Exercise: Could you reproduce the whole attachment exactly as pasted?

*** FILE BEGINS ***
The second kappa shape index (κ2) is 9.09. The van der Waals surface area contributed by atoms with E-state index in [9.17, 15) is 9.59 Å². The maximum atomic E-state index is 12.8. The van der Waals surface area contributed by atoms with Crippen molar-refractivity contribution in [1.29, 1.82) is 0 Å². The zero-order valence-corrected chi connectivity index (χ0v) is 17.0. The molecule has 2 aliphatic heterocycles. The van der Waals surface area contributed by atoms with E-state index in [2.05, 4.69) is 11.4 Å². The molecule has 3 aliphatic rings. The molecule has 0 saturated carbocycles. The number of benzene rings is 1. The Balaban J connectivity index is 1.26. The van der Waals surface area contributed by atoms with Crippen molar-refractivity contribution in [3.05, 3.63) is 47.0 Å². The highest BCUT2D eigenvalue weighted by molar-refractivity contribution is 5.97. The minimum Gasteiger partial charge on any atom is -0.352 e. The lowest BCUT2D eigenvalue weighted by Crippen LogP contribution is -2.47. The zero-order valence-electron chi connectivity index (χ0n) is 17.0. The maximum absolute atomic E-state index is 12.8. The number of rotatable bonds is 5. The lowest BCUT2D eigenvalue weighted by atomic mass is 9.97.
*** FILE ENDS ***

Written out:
The second kappa shape index (κ2) is 9.09. The van der Waals surface area contributed by atoms with E-state index in [9.17, 15) is 9.59 Å². The maximum atomic E-state index is 12.8. The van der Waals surface area contributed by atoms with Crippen molar-refractivity contribution in [1.29, 1.82) is 0 Å². The zero-order valence-corrected chi connectivity index (χ0v) is 17.0. The molecule has 2 aliphatic heterocycles. The van der Waals surface area contributed by atoms with E-state index in [2.05, 4.69) is 11.4 Å². The molecule has 3 aliphatic rings. The molecule has 0 saturated carbocycles. The number of benzene rings is 1. The Balaban J connectivity index is 1.26. The van der Waals surface area contributed by atoms with Crippen molar-refractivity contribution in [3.05, 3.63) is 47.0 Å². The highest BCUT2D eigenvalue weighted by molar-refractivity contribution is 5.97. The minimum Gasteiger partial charge on any atom is -0.352 e. The lowest BCUT2D eigenvalue weighted by Crippen LogP contribution is -2.47. The zero-order valence-electron chi connectivity index (χ0n) is 17.0. The maximum absolute atomic E-state index is 12.8. The number of rotatable bonds is 5. The lowest BCUT2D eigenvalue weighted by atomic mass is 9.97.